Aston Martin’s current management admits that it has not once, in more than a century of car making, even tried to produce a car with such a broadly defined mission statement as the DBX.

Doing that while simultaneously building a new factory for the new model to be made in – and all during one of the FTSE’s most disastrous company flotations in recent years – was clearly also a very tough test. And yet Aston Martin has succeeded. There’s also a new boss and a new majority shareholder and chairman – and, more importantly, the DBX is now three months into production in St Athan, Wales.

There’s no rear wiper but Aston Martin says the car’s aerodynamics automatically keep the window clear of water and muck. We drove the car in heavy rain and found there was reasonable truth to that claim.

The DBX is in some ways like the firm’s range of sports cars and grand touring coupés. Like them, it’s built on an all-aluminium platform which is also all-new, made from a mix of extrusions and castings bonded together, which in turn makes the car both rigid and light compared with its rivals. That would clearly be the right way to start for the most dynamic-handling car in its segment but, compared with some of its competitors at least, it may be a questionable claim. Aston claims a kerb weight of 2245kg, but we weighed the car at 2328kg. That figure, although less than the 12-cylinder Bentley Bentayga we tested in 2016, was just over 130kg heavier than the Lamborghini Urus we tested last year.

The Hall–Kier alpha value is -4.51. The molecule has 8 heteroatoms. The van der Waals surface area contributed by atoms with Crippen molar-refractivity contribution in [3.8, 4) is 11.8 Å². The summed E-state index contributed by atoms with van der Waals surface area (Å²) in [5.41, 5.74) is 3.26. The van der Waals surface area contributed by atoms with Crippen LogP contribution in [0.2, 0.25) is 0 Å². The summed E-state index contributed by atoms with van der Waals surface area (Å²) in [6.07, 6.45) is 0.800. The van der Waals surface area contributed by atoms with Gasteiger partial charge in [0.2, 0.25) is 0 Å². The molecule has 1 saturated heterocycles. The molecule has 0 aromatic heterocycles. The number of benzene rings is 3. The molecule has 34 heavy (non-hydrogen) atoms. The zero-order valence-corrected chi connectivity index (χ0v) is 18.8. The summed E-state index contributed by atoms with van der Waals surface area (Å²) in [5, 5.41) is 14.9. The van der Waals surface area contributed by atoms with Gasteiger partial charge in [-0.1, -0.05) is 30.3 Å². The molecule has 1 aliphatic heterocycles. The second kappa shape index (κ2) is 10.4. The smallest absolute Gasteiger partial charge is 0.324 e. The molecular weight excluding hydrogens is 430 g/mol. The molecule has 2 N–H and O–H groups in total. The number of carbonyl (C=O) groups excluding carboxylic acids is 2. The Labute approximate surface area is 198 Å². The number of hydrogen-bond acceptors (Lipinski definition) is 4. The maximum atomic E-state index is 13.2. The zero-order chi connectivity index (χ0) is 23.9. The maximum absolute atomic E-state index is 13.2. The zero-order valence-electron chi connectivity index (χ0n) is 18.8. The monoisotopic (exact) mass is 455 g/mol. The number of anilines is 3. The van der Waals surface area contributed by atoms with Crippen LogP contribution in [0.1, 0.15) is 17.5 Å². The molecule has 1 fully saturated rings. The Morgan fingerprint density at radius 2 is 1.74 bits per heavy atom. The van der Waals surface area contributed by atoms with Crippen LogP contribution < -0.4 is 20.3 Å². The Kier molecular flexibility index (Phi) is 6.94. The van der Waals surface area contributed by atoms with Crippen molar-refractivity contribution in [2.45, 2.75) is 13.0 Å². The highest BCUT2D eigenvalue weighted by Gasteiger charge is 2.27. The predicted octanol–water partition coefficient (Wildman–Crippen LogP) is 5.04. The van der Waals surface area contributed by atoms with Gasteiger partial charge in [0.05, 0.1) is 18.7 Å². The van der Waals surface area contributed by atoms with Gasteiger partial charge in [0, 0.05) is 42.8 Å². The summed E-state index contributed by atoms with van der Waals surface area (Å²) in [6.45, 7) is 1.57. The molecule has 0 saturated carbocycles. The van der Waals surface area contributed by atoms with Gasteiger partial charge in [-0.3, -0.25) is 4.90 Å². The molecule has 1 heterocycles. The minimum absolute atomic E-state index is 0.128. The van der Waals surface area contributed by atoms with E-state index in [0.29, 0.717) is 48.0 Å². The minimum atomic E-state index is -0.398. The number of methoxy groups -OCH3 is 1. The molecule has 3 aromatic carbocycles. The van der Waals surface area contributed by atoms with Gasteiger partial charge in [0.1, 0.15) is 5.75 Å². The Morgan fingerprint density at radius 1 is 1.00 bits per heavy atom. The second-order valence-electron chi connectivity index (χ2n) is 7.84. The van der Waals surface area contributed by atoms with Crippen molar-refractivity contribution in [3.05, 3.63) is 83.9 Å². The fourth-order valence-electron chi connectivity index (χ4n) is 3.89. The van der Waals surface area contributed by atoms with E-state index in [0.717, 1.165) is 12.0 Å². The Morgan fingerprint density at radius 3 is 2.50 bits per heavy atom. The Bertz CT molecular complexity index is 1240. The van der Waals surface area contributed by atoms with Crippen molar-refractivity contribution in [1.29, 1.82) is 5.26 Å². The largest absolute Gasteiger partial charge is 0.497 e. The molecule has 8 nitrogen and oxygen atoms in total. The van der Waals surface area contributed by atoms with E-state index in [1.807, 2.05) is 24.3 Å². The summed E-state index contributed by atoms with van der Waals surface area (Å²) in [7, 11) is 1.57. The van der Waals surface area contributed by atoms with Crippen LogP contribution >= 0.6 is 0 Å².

Aside from being Aston Martin’s first SUV, this is also the company’s first car with air suspension (a three-chamber set-up, height adjustable by up to 95mm) and also with 48V electric system-powered active antiroll bars. Additionally, the DBX uses double-wishbone front suspension and a multi-link rear axle.

The car’s powertrain consists of a modified version of the Mercedes-AMG-sourced 4.0-litre turbocharged V8 (with revised turbocharging and cooling systems and a lower compression ratio), which produces a peak 542bhp. This isn’t the kind of figure that will lure people out of quicker rivals on its own, but with engine capacity-based tax rules set as they are in important markets such as China, you can see why Gaydon might start with a V8 version of this car, then perhaps aim for a plug-in hybrid next and save any fire-breathing V12 for later down the line.

The DBX is also notable for shunning the ZF eight-speed gearbox that other Astons have in favour of Mercedes’ nine-speed torque converter. It’s this transmission’s upper torque limit that is rumoured to be the reason why the V8’s peak torque output has been pegged at 516lb ft.


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The gearbox does allow for a maximum towing capacity of 2700kg, though, as well as low-speed torque multiplication – and downstream of it the car has an active centre differential capable of sending almost 100% of drive to the rear axle, and a torque-biasing, electronically locking ‘e-LSD’ rear differential.

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